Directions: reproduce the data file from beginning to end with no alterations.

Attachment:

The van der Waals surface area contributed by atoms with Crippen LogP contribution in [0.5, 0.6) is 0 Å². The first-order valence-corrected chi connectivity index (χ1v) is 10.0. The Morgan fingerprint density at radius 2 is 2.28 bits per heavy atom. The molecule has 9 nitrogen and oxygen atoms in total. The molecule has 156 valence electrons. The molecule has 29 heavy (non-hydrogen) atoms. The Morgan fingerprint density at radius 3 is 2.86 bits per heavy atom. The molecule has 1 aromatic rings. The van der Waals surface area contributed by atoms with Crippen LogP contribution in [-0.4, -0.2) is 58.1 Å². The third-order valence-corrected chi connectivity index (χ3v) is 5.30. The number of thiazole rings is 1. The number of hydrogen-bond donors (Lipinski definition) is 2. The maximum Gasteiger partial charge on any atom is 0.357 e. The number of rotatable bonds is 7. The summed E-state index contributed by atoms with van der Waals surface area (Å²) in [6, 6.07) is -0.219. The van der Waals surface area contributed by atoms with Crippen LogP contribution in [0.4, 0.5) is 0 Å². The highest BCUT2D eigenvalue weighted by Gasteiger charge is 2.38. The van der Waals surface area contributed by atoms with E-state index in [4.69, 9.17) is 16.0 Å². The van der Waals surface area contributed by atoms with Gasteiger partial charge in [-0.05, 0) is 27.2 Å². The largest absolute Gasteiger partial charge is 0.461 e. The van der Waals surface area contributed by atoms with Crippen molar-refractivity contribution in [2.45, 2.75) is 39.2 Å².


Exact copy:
The van der Waals surface area contributed by atoms with Crippen LogP contribution in [0.5, 0.6) is 0 Å². The first-order valence-corrected chi connectivity index (χ1v) is 10.0. The Morgan fingerprint density at radius 2 is 2.28 bits per heavy atom. The molecule has 9 nitrogen and oxygen atoms in total. The molecule has 156 valence electrons. The molecule has 29 heavy (non-hydrogen) atoms. The Morgan fingerprint density at radius 3 is 2.86 bits per heavy atom. The molecule has 1 aromatic rings. The van der Waals surface area contributed by atoms with Crippen LogP contribution in [-0.4, -0.2) is 58.1 Å². The third-order valence-corrected chi connectivity index (χ3v) is 5.30. The number of thiazole rings is 1. The number of hydrogen-bond donors (Lipinski definition) is 2. The maximum Gasteiger partial charge on any atom is 0.357 e. The number of rotatable bonds is 7. The summed E-state index contributed by atoms with van der Waals surface area (Å²) in [6, 6.07) is -0.219. The van der Waals surface area contributed by atoms with Crippen LogP contribution in [0.4, 0.5) is 0 Å². The highest BCUT2D eigenvalue weighted by Gasteiger charge is 2.38. The van der Waals surface area contributed by atoms with E-state index in [4.69, 9.17) is 16.0 Å². The van der Waals surface area contributed by atoms with Gasteiger partial charge in [-0.05, 0) is 27.2 Å². The largest absolute Gasteiger partial charge is 0.461 e. The van der Waals surface area contributed by atoms with Crippen molar-refractivity contribution in [2.45, 2.75) is 39.2 Å².